CHAPTER THREE
Wrongful Voting

IN THIS CHAPTER, I argue that citizens have an obligation not to vote badly. They should abstain rather than pollute democracy with bad votes.

I use “bad voting” as a term of art. By “bad voting,” I do not mean “the kind of voting that by definition one ought not to do.” So, when I say people ought not vote badly, I say something interesting and substantive, rather than something trivial and tautological. I am concerned with two kinds of bad voting, which I label “unexcused harmful voting” and “fortuitous voting.”

Unexcused harmful voting occurs when a person votes, without epistemic justification, for harmful polices or for candidates likely to enact harmful policies. (I discuss what it means for policies to be harmful more in depth in chapter 5.) For example, a person who votes to ban gay marriage because she finds it disgusting would, except in extraordinary circumstances, be guilty of harmful voting. This kind of voting is collectively, not individually, harmful, because individual votes have insignificant expected utility or disutility. Fortuitous voting occurs when citizens vote for what are in fact beneficial policies or candidates likely to enact beneficial policies, but they lack sufficient justification to believe that these policies or candidates are good. In other words, fortuitous voting occurs when a person makes the right choice for the wrong reasons or for no reason at all. For example, suppose David Duke mistakenly believes that (someone who is in fact a good) candidate will impose racist policies, and so Duke votes for that candidate. In this case, Duke voted for the right person, but for the wrong reasons. I argue Duke should abstain instead.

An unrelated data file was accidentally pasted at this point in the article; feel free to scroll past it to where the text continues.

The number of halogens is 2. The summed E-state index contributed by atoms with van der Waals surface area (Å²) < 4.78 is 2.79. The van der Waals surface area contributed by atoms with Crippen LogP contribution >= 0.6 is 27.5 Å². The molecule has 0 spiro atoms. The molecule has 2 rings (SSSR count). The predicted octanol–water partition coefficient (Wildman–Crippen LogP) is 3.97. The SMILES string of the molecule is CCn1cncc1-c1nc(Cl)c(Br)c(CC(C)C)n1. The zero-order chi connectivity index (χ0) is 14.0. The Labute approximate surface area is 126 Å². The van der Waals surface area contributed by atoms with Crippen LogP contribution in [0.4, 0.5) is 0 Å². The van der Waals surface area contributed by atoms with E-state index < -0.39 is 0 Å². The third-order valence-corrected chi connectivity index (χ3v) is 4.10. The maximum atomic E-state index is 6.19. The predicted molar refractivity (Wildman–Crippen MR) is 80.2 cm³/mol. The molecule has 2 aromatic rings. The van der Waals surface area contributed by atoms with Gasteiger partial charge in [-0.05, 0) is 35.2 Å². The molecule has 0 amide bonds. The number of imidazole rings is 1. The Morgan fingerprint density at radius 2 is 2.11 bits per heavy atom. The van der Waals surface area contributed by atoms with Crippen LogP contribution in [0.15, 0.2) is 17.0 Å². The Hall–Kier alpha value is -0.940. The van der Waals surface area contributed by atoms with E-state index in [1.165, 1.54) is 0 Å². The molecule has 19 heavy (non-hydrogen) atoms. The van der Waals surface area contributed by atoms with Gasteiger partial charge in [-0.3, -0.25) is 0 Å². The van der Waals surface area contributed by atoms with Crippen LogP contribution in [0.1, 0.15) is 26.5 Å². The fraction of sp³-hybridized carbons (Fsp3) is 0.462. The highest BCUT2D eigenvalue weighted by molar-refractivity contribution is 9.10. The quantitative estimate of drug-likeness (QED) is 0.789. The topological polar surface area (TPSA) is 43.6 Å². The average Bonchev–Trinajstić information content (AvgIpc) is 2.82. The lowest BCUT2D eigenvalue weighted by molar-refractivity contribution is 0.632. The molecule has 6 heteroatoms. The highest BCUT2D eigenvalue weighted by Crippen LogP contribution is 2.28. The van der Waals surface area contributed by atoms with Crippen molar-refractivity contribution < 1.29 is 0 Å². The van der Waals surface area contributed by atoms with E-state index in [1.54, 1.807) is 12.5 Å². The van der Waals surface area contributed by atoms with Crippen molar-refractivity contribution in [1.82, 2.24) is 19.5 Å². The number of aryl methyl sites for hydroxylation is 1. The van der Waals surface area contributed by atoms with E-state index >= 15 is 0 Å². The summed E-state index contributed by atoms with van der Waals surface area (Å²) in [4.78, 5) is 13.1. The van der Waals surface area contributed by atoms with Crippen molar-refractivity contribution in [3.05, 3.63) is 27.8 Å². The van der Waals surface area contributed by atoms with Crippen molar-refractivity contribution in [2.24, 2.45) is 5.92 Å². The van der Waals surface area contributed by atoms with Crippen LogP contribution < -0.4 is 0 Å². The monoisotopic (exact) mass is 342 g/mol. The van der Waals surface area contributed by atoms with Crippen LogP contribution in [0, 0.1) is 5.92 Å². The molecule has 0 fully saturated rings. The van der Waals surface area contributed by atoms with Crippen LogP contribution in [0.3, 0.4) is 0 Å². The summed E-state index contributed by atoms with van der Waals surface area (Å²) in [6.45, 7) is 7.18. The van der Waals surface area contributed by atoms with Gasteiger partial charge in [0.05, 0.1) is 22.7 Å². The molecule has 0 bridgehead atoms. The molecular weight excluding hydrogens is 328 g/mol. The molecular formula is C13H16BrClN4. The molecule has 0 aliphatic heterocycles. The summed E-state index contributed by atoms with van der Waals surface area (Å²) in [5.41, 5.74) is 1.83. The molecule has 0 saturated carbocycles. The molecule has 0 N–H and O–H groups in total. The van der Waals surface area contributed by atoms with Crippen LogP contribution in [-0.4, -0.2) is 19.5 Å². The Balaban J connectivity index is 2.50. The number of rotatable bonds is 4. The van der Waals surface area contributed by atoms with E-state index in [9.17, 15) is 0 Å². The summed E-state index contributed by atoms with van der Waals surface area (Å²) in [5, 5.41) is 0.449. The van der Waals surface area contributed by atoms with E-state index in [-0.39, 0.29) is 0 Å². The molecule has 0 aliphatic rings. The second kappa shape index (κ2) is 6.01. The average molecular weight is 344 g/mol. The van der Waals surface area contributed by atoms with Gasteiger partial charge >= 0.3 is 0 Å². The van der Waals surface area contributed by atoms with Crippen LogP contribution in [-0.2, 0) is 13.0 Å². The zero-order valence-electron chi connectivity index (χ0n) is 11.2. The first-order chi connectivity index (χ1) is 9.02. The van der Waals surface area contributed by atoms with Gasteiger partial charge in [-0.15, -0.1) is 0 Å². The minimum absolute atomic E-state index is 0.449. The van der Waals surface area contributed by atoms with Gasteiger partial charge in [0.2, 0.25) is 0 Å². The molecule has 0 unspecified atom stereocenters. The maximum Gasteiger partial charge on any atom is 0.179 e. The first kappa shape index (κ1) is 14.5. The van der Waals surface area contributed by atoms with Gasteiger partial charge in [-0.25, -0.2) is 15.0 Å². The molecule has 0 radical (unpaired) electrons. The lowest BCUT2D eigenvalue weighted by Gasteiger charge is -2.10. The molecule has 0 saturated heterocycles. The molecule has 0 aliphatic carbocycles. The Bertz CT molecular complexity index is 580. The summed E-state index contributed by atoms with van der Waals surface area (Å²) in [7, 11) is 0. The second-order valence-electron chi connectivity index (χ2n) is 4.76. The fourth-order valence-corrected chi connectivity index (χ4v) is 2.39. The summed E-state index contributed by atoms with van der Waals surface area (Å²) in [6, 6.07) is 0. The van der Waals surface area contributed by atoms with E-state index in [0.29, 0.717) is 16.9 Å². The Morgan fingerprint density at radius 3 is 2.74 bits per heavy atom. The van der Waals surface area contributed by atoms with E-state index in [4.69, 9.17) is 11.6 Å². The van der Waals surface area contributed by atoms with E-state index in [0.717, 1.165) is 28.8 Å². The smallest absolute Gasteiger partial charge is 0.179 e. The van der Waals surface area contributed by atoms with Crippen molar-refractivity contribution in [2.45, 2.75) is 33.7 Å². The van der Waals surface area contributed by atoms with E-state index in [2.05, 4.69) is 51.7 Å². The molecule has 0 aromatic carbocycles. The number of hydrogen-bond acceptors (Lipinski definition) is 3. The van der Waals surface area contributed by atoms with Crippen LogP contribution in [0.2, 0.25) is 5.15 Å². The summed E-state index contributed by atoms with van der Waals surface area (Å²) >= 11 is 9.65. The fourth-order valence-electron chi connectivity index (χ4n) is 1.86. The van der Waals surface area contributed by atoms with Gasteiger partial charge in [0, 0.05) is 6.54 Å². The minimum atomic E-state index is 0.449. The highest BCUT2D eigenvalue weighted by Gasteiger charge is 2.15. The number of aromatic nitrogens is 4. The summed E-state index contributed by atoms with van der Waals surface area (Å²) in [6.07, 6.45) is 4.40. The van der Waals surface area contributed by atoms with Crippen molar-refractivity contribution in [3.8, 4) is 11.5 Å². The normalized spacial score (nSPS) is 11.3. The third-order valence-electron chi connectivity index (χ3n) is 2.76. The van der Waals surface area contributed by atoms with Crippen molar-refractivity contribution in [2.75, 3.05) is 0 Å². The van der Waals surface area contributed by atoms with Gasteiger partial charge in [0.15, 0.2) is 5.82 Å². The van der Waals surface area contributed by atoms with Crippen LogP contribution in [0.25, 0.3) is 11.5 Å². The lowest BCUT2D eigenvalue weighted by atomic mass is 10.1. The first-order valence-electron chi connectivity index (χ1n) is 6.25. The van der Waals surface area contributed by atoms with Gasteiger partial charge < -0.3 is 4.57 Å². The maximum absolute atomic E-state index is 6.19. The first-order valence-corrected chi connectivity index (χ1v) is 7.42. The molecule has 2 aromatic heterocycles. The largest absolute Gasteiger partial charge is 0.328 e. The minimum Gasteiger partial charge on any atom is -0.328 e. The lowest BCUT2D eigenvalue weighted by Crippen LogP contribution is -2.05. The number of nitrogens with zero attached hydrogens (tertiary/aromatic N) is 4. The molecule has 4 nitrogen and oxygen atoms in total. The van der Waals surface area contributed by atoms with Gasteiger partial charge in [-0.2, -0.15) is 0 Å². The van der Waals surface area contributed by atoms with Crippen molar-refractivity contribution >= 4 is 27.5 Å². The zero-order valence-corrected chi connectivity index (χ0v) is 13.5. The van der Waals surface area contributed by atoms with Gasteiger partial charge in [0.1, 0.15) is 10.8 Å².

The arguments for why harmful voting and fortuitous voting are wrong are slightly different. I first explain why there is a moral duty not to engage in harmful voting and then explain why there is a moral duty not to engage in fortuitous voting. If I am wrong about one, I might still be right about the other. The upshot is that people have to be justified in believing that the candidates or policies they vote for will promote the common good.

Irresponsible individual voters ought to abstain rather than vote badly. This thesis may seem antidemocratic. Yet it is really a claim about voter responsibility and how voters can fail to meet this responsibility. On my

-68-

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The Ethics of Voting
Table of contents

Table of contents

  • Title Page iii
  • Contents vii
  • Acknowledgments ix
  • Introduction Voting as An Ethical Issue 1
  • Chapter One- Arguments for a Duty to Vote 15
  • Chapter Two- Civic Virtue without Politics 43
  • Chapter Three- Wrongful Voting 68
  • Chapter Four- Deference and Abstention 95
  • Chapter Five- For the Common Good 112
  • Chapter Six- Buying and Selling Votes 135
  • Chapter Seven- How Well Do Voters Behave? 161
  • Afterword to the Paperback Edition How to Vote Well 179
  • Notes 185
  • References 205
  • Index 213
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